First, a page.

An Undocumented Immigrant Caregiver Shares Her Story

The World

Live-in caregiver Joesy Gerrish, from Fiji, with her employer Florence Tratar, who had an accident that left her in a wheelchair. (Photo: Monica Campbell)

Nannies, housecleaners, caregivers—they are sometimes called the world’s most invisible workforce. In the US alone, it’s estimated that more than 2 million people do this type of work. Most are women and many are immigrants. And pressure is growing to address their working conditions. As part of our Global Nation coverage, The World’s Monica Campbell has our first piece in a series about domestic workers. It looks at a home aide from Fiji, her elderly employer, and a short documentary called "The Caretaker" highlighting these intimate partnerships.

A few years ago, Florence Tratar fell down. In her 80s, it was enough of a spill to change her life drastically and leave her bound to a wheelchair. And with no family nearby, she needed someone to move in and care for her immediately.

But nobody she hired clicked, until she found Joesy Gerrish, a caregiver from Fiji.

“I liked her right away,” says Tratar. So once Gerrish’s references checked out, she was hired and moved in to help Tratar full time. It’s easy to see why Tratar picked Gerrish. In her early 40s, she is energetic, has a quick laugh, and says she treats her employers like family.

Now, Gerrish gets up early every morning, makes Tratar’s meals, drives her to appointments.

“I do everything!” Gerrish says.

“Everything!” Tratar agrees. “I mean, whatever I have to do, Joesy does.”

I met Tratar and Gerrish in Sebastopol, California, north of San Francisco. The two women had ventured out to see a short documentary about Gerrish. The film, by San Francisco-based director Theo Rigby, shows how immigrant caregivers increasingly fill a demand in the United States to attend to the disabled and elderly.

The documentary shows Gerrish cooking and shopping for a previous employer, an ailing Japanese woman. She feeds her, turns her over so she won’t get bed sores. It’s non-stop work.

After the film, Tratar realized how little she knew about Gerrish’s life: How she misses Fiji—and how she’s in the US without legal authorization.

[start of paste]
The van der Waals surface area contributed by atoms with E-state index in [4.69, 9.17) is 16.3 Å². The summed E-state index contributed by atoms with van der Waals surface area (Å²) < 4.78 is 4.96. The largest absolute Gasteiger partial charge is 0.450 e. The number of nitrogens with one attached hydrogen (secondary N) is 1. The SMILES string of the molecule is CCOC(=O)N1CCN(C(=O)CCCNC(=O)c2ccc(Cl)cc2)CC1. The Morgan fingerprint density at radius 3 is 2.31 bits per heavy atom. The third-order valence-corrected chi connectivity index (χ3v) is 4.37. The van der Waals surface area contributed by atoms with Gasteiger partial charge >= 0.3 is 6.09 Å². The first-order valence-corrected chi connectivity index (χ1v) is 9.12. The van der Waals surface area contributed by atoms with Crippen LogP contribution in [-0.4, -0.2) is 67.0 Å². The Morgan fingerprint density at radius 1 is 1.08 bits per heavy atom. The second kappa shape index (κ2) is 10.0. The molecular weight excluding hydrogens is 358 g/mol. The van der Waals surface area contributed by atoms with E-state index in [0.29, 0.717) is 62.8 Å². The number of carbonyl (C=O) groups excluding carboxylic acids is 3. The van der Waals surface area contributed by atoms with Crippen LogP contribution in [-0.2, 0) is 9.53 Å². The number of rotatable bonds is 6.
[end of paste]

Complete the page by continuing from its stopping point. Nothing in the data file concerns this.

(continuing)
“This is a shock to me because I just didn’t know,” Tratar says.

She’s against hiring people without papers, she says. But she also can’t say why she never asked Gerrish for documentation. Maybe because she didn’t want to know, she says, because Gerrish was a good fit.

Meanwhile, Gerrish says she doesn’t worry about stepping out of the shadows so publicly. She tells Tratar how she’s hoping immigration reform might grant her legal status.

“It’s getting there,” Gerrish tells Tratar. “It’s a long journey but we’ll get there.”

Gerrish also tells Tratar how, in her off time, she is working to improve labor conditions for other caregivers, nannies and housekeepers. In California, it’s estimated that some 200,000 people do this type of work, many without papers.

She talks about women from Mexico she knows, along with other immigrants from elsewhere, who live in the US illegally and worry about getting deported on their way to work. Also, Gerrish says, she hears about women worried about getting paid, since they are off the books. If there is a dispute with an employer, wages can be held back and undocumented workers can be aware that they still have the right to claim wages.

“Oh, there’s a lot of that, getting paid under the table. A lot!” Tratar exclaims.

“Yes,” Gerrish says, “but that’s the only kind of work that we can do. We would like to do other stuff. But we’re stuck with that.”

Gerrish says she has felt mistreated by other employers.

“Oh, you’re like a slave,” she says. “Do this. Do that. Do that. I say, ‘Wait a minute, I only have two hands.’ But they want you right there, right there, right there. Otherwise, I’ll kick you out. But you have to do it. Otherwise what else can you do? You need to survive.”

Gerrish is working with labor advocate Maureen Purtill, who organizes immigrant women at the Graton Day Labor Center nearby, in Sonoma. Purtill remembers Gerrish's reaction when she told her that, among other demands like overtime and vacation, they’d push for workers to get uninterrupted sleep.

“She burst into laughter, in this uncomfortable laughter, like, ‘Oh, I would love that. That would be amazing. I’ve never had the right to sleep five hours in a row, or eight hours in a row,” says Purtill. “Caregiving requires sometimes, you know, care every two hours if you’re caring for elderly people.”

It’s the case with Gerrish, who wakes up with Florence Tratar at 4:00 or 5:00 a.m. every day.

“Oh my goodness gracious, you need domestic help,” says Tratar. “I don’t know what I would do without Joesy. I couldn’t survive.”

Tratar hopes that Gerrish will legalize her status in the US soon. She understands now that deportation is a constant worry for her caretaker.

“Everyday you live in fear, just looking behind your shoulder every day,” Gerrish says.

The question now is whether new legislation would let both women rest a little easier.